A cult leader ensures no discussion of policy or his voting record is allowed. I have tabled requests for matters facing Parliament to be discussed by CDP Management Committee and State Council , but they are always ruled out of order by the Chairman, who is Fred. Confidential emails to Management Committee members requesting issues be discussed, are publicly rejected by Fred who then accuses me of disloyalty for questioning his decisions. He prints his replies, but not my questions, which were only ever shared by me with Management Committee members. Hence he seeks to control the discussion.
A cult leader puts people in physically or emotionally distressing situations about issues. The references to those who leave as being unfaithful or heretical places pressure on those who remain to conform. I name later a dozen who have left recently.
4. A religious political cult leader reduces the problems of members to one simple explanation, which is repeatedly emphasised.
For example, if anyone lists the six worst social problems facing Australia, they will be shown how all of them lead back to the fact that the Government has allowed Islamic immigration, and those Muslims have changed the pristine Christian society we used to have. The fact that this never existed in the European history of our country does not matter. Simple answers to complex problems are constantly repeated like a mantra until they are believed uncritically.
5. A religious political cult leader attracts numbers of socially disadvantaged people, people with poor education and those lacking social skills.
They receive unconditional love, acceptance, and attention from a charismatic leader. This impresses them greatly. They get a new identity based on the group.
They are subject to entrapment (told to avoid the opinions of friends, relatives, and the mainstream culture), and told to listen to the Leader instead. Their access to information is severely controlled. Full reports and financial statements, differing views of policies are never given or sent to all members but limited to the inner group to limit questions being asked.
One has only to compare the names of people who used to attend CDP State Council with those who do today to realise that many of the competent, able Christian laymen and women, including almost all of the business and professional people no longer attend State Council meetings or Branch meetings. The CDP now has a higher percentage of socially disadvantaged people and people with poor education than ever before.
The remaining members are given additional revelation on a similar or higher level than the Bible. Fred’s use of “God told me…” is a claim for authority that dare not be challenged. Fred’s often repeated statement “God has not told me to resign” is not only a state about his future, but about his direct line of revelation. Inner circle followers have stated that to challenge Fred’s views on political matters is to challenge God Himself and to seek discussion on matters is to defy Fred’s leadership that is contrary to scripture that declares we should obey the Government. There is a sliding focus from “the Government” to “our leader” and the terms are used interchangeably.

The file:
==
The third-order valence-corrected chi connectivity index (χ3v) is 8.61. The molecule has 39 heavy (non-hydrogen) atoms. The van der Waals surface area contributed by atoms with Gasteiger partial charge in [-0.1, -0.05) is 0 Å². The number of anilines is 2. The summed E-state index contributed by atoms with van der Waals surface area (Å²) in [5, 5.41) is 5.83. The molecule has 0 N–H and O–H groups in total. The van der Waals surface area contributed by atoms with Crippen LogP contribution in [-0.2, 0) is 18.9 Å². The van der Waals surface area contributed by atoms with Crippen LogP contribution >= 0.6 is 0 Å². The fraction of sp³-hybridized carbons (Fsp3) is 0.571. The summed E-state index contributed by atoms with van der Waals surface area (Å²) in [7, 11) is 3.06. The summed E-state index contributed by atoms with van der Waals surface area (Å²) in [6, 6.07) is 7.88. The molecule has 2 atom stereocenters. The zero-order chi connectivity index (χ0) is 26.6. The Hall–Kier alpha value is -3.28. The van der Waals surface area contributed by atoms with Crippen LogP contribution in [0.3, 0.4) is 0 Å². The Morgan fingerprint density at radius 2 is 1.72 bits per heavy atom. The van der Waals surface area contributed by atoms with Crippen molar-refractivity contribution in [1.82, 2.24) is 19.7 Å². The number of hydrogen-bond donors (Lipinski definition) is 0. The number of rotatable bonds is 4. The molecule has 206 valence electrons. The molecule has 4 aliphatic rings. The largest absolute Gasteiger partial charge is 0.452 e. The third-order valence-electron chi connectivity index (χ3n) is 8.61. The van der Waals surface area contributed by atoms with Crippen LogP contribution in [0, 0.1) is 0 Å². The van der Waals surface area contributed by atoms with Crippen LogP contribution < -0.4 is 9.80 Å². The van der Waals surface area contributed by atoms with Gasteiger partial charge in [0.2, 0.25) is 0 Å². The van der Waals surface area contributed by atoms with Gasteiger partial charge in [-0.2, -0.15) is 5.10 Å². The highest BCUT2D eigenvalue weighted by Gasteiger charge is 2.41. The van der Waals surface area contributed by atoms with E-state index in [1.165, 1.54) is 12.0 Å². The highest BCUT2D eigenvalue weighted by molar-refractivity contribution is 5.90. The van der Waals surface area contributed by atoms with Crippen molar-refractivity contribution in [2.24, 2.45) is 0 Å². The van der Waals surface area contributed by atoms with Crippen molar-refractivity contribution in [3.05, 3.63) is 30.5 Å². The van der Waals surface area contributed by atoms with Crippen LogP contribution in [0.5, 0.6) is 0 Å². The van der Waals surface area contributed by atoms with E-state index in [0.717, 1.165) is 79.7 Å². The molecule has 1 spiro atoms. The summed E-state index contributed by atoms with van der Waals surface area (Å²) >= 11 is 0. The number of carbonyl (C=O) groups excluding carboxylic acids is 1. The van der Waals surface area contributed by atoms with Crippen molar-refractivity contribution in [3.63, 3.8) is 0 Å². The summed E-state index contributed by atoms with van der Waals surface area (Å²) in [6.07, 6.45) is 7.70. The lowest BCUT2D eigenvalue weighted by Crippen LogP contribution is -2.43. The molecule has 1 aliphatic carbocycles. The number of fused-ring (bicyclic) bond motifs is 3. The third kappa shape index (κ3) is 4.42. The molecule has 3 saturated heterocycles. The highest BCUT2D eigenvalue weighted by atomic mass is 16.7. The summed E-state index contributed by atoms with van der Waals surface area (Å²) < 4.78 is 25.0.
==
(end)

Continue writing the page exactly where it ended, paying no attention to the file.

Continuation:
A cult leader’s practise is to seek endorsement from others of like mind. The Christian Democratic Party promotes and the endorses the widely criticised self-styled prophet Danny Nalliah who recently described Victoria’s bush fires on the Victorian Government’s decision to liberalise abortion laws.
Such a cult holds beliefs and/or practices that are not held by mainstream Christianity. Social ills are commonly blamed on lesbians and same sex couples or Muslims, despite a total lack of evidence for these claims. Gathering together such a support group is exactly the reason for Fred’s starting “Australia a Christian Nation Association”, an attack group on Islamic Australians.
6. A religious political cult leader is mostly far-right in his ideology.
The CDP hates more than anything the political success of the Greens. They are described as atheists and communists. These views have hardened since the takeover of the CDP at the 2008 national convention, by a group of former Liberal Party right wing extremists, some of whom were expelled by the Liberals. Extremist views are regarded as normal and the socially disadvantaged seem comforted by these views.
7. A religious political cult leader makes it difficult for dissatisfied people to leave a cult.
There are two usual methods of exiting: most attend a branch or State Council meeting a few times and then just silently never return (these are “walkaways”). The CDP membership has been in significant decline for years resulting in the current financial crisis. But others are expelled (these are “castaways”).